October 23, 2004

A Fool and His Money ...

WE WERE INTRIGUED to learn this morning that The Independent, a quality British newspaper, has done some fine reporting on a rather disturbing thing: namely, many Britons are absolutely clueless about personal finance. And when we say absolutely clueless, we very much mean it.

The newspaper reports:

Nearly four out of five people do not know that APR refers to the interest and other costs of a loan, four in ten admit they do not understand mortgages or ISAs, and a third lack confidence in their financial affairs.

These are some of the results of a survey conducted by Mori for the Institute of Financial Services (IFS), the rebranded name for the Chartered Institute of Bankers, which says it is shocked by what it discovered about financial illiteracy in Britain. Gavin Shreeve, the IFS chief executive, said: "We are already becoming aware of the consequences of large sections of the population not saving enough now for the future. This report quantifies the financial literacy gap that exists in the UK. Unless tackled, this will lead to an over-reliance on the state in old age, as people continue to be unable or unwilling to determine the right solutions to their own needs."

The survey of 1,920 adults found that just over a quarter did not know that a financial adviser was someone who is supposed to offer clients appropriate guidance on money matters in line with their own circumstances.

One in five did not understand the concept of inflation. Nearly a third did not know that insurance products are designed to protect their owners from unforeseen events. Shockingly, says the IFS, only 30 per cent could calculate four per cent interest on 2,000 over two years (it's 160).

We have to admit we're really surprised at The Independent's report. That four out of five people haven't any clue what an APR is -- that's just astounding. That two out of five do not understand their mortgages is downright alarming. We are less surprised that two out of five don't understand ISAs (Individual Savings Accounts -- Britain's equivalent of a Roth IRA), as the rules governing ISAs are pretty complex. However, even allowing for our unusual interest in such things, we still think that's incredible. With Google's help, we grasped the basic concepts surrounding ISAs in about fifteen minutes. So even if a Briton knew very little about financial matters, he or she should still be able to pick up the ball and run with it after a bit of study.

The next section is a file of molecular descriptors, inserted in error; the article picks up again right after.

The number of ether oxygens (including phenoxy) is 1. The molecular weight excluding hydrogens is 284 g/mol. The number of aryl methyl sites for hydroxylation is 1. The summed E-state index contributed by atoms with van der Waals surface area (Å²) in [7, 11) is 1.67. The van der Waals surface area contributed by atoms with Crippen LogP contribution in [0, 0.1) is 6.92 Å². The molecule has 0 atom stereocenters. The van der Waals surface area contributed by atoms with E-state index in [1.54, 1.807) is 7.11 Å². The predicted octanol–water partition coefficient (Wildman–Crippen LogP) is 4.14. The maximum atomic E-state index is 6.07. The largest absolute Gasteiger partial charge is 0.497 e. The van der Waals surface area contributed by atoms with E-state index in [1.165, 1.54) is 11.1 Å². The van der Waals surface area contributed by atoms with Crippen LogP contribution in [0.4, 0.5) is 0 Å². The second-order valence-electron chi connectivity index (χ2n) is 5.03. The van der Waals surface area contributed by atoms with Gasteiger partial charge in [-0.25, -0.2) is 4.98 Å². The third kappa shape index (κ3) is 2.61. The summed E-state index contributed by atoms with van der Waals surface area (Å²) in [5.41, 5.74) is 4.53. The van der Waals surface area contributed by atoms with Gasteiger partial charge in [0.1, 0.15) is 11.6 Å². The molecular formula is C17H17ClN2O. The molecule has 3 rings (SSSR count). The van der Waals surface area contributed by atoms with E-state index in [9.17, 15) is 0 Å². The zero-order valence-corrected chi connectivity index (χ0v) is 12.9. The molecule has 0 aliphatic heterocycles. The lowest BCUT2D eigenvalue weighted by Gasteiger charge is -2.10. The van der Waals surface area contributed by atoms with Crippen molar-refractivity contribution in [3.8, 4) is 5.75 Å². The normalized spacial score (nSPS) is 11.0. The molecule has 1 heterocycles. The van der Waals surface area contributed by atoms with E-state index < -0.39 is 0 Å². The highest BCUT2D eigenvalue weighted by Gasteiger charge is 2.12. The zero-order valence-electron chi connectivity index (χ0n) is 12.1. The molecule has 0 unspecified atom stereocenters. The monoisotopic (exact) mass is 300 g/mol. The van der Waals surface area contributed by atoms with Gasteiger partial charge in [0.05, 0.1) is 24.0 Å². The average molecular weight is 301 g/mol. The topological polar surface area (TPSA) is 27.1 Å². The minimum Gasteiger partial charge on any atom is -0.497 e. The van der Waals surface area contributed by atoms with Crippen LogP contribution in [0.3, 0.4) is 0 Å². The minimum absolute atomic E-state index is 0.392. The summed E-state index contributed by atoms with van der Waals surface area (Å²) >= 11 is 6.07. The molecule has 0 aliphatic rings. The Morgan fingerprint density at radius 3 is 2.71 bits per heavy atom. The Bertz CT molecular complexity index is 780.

What especially got to us, though, was that a good many Britons hadn't a clue about things like inflation and interest calculations. For we realized that if things were this bad in Britain, they were probably as bad here in the United States. That's really bothersome, as if people don't understand these basic things, they're prone to making a lot of poor money decisions, and prone to having unscrupulous types take advantage of them, and so on. To say nothing of how emasculating not having that knowledge would be. So, we hope that folks here in the United States will take a keen look at beefing up personal-finance education -- for like Britain, we could probably use it.


AS AN ASIDE to our remaining readers from the UK (those whom we have not mightily offended with our recent jingoistic sniping) we would ask the following: has there been any real discussion about reforming the UK's pension system?